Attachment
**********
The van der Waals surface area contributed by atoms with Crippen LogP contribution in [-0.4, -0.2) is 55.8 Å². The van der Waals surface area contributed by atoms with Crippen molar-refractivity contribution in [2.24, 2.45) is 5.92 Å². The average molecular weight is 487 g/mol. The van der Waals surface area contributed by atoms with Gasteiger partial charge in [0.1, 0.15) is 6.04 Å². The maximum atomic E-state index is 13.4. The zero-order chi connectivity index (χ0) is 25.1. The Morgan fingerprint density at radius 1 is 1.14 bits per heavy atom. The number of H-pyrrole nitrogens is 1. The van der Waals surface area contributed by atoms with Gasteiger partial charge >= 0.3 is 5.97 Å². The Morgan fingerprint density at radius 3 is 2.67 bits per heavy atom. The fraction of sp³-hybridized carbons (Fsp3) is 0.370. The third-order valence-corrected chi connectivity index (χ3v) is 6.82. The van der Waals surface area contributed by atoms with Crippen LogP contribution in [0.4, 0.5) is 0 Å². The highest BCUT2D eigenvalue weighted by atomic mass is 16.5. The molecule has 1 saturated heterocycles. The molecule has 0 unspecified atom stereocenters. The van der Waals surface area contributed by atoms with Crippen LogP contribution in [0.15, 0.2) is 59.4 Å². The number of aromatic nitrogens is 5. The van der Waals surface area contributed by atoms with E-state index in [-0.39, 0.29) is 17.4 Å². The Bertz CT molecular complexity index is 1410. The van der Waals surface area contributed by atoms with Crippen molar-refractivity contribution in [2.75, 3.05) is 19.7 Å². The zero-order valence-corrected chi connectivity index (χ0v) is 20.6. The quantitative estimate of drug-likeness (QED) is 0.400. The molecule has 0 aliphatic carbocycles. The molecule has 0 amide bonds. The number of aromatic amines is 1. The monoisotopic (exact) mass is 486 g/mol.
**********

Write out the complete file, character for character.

The van der Waals surface area contributed by atoms with Crippen LogP contribution in [-0.4, -0.2) is 55.8 Å². The van der Waals surface area contributed by atoms with Crippen molar-refractivity contribution in [2.24, 2.45) is 5.92 Å². The average molecular weight is 487 g/mol. The van der Waals surface area contributed by atoms with Gasteiger partial charge in [0.1, 0.15) is 6.04 Å². The maximum atomic E-state index is 13.4. The zero-order chi connectivity index (χ0) is 25.1. The Morgan fingerprint density at radius 1 is 1.14 bits per heavy atom. The number of H-pyrrole nitrogens is 1. The van der Waals surface area contributed by atoms with Gasteiger partial charge >= 0.3 is 5.97 Å². The Morgan fingerprint density at radius 3 is 2.67 bits per heavy atom. The fraction of sp³-hybridized carbons (Fsp3) is 0.370. The third-order valence-corrected chi connectivity index (χ3v) is 6.82. The van der Waals surface area contributed by atoms with Crippen LogP contribution in [0.4, 0.5) is 0 Å². The highest BCUT2D eigenvalue weighted by atomic mass is 16.5. The molecule has 1 saturated heterocycles. The molecule has 0 unspecified atom stereocenters. The van der Waals surface area contributed by atoms with Crippen LogP contribution in [0.15, 0.2) is 59.4 Å². The number of aromatic nitrogens is 5. The van der Waals surface area contributed by atoms with E-state index in [-0.39, 0.29) is 17.4 Å². The Bertz CT molecular complexity index is 1410. The van der Waals surface area contributed by atoms with Crippen molar-refractivity contribution in [2.75, 3.05) is 19.7 Å². The zero-order valence-corrected chi connectivity index (χ0v) is 20.6. The quantitative estimate of drug-likeness (QED) is 0.400. The molecule has 0 aliphatic carbocycles. The molecule has 0 amide bonds. The number of aromatic amines is 1. The monoisotopic (exact) mass is 486 g/mol.